Job searching and interviewing is a difficult task – and the level of difficulty varies depending on what field you are in. One of the most uncomfortable parts of a job interview is having to talk about yourself. It’s weird to talk about what we’re good at – it can feel arrogant or cocky. We’re taught to be humble and to avoid bragging so it’s often hard for us to acknowledge our skills – especially out loud.

But here at Nav.It we want you to feel in-powered! Claiming your strengths and talents to get a job you will thrive in is not bragging and it doesn’t have to feel that way either!

#1 Don’t list your skills, storify them

It is definitely weird to be asked what your particular strengths are in an interview and your answers can end up sounding very contrived. Instead of listing your strengths and skills, explain situations that will showcase your skills in action. For example, instead of saying you can speak another language, tell a story about a time you were able to use your language skills in a work situation.

#2 Don’t shortchange yourself

There is a fine line between having confidence in your skills and being arrogant. It is difficult to find that line sometimes, but once you know what it looks like you can use it to your advantage. Show potential employers that you are confident by taking ownership of the things you do well, but make it clear that you are interested and open to further learning and development. You are a Wealth Warrior: You believe in standing up for your finances and yourself! Part of being a Wealth Warrior is knowing your personal truths and being confident in what you bring to the table!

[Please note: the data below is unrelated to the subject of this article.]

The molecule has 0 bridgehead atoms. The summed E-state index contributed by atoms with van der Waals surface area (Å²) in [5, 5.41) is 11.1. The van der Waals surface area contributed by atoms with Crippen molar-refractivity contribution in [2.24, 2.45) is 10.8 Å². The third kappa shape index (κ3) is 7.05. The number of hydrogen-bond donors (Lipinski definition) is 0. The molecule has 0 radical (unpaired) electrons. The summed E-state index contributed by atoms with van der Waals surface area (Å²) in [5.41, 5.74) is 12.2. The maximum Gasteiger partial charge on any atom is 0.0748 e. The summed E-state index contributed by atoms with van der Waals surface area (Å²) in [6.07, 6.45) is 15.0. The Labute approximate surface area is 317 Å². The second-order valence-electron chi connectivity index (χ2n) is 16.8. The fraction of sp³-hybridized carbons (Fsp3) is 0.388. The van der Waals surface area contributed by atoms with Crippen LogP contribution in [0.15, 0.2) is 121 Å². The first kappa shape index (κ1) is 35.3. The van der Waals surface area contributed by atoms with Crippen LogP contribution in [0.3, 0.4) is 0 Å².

#3 Discuss the times you successfully failed

Sometimes our best skills are born out of failure. For example, If you want to let a potential employer know about a certain accomplishment or talent you have, talk about the failure too. Let’s say group management is the skill you’ve learned and want to discuss. You can share a time when a task failed due to poor group management and talk about how that experience taught you the management skills you’ve mastered now. Being open to constructive criticism not only gives you a chance to show your stuff but it also shows that you can adapt and grow through feedback.

#4 Be specific and choose wisely

Your résumé can list all your skills but in conversation listing all of them may not be a good idea. Choose stories and experiences that highlight your strongest skills and the skills that are most relevant to the job. Not only will this allow you to discuss your skillset in depth, but it will also demonstrate that you understand the job requirements and responsibilities.

 

Image credit: Mirjana Jesic

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